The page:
Race, Sex, and Gender
But what if, instead of wanting to be white, I wanted to be a man? What if, instead of crying to my parents that I was really a white person, I told them that I was really a man and that I desperately wanted to change my body to match my mind? If, in this scenario, you think that my parents should applaud my courage, accept my new gender identity, and run to the nearest surgeon, please ask yourself: “Why?”
Rachel Dolezal’s identity prompted this analysis from Jamelle Bouie at Slate:
…[B]lacks who chose to pass, and blacks who could but abstained, illustrate the porous reality of race and more crucially, how it’s distinct from ethnicity. On one hand, “black” is a statement of identity. It describes a certain culture and a certain history, tied to the lives and experiences of enslaved Africans and their descendants. It’s a fluid culture, with room for a huge variety of people, from whites, to blacks, to people of Latin American and Caribbean descent.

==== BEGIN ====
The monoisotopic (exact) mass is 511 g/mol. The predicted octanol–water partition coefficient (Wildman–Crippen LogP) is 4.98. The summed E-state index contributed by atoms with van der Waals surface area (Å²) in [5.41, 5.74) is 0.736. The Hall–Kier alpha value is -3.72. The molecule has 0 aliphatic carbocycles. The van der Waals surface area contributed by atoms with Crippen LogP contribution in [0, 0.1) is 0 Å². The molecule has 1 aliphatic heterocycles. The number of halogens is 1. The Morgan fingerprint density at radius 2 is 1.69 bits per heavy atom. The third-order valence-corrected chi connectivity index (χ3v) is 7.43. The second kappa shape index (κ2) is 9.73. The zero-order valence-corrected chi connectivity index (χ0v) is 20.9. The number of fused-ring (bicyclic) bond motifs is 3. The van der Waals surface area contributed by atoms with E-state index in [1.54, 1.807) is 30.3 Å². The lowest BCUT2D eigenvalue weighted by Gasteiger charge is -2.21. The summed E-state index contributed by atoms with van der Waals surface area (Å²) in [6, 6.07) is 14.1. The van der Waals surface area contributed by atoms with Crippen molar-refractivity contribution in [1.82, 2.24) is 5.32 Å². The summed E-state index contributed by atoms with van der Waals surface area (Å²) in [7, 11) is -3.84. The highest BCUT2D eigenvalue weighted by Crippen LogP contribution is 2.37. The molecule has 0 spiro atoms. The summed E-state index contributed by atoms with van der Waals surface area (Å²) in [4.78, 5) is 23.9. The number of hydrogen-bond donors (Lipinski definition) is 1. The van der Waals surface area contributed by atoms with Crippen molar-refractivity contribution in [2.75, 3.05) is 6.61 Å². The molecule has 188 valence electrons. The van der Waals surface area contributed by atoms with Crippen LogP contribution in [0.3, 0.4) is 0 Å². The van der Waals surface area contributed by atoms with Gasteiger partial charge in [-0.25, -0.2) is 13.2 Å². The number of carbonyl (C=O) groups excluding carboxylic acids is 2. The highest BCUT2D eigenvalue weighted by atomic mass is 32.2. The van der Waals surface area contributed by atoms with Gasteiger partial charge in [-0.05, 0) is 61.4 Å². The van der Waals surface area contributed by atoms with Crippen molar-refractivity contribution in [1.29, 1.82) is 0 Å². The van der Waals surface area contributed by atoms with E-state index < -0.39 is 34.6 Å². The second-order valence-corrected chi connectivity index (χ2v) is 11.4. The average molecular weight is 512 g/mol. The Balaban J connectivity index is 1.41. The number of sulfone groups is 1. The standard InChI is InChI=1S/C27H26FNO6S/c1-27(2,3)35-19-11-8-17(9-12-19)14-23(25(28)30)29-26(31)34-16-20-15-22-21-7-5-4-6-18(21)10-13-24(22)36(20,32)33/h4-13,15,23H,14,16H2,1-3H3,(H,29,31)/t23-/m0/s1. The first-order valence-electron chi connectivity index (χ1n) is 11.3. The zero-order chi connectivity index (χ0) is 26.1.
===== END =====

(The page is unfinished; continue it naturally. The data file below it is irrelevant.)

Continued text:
On the other hand, however, it describes the bottom rung in the American racial hierarchy. It’s a construct, but it was built from physical features, as colonial Americans took Africans, made them slaves, and made them “black.” It designates the people who could be enslaved; the people who had to live under Jim Crow; the people who could be denied mortgage loans and crammed into ghettos; the people who can be plundered by petty municipal authorities. …
She says she’s black, but we don’t know if she’s always black. Is she black when she’s purchasing a home? Talking to the police? Or is she black only when vying for a role where lived experience would help her odds?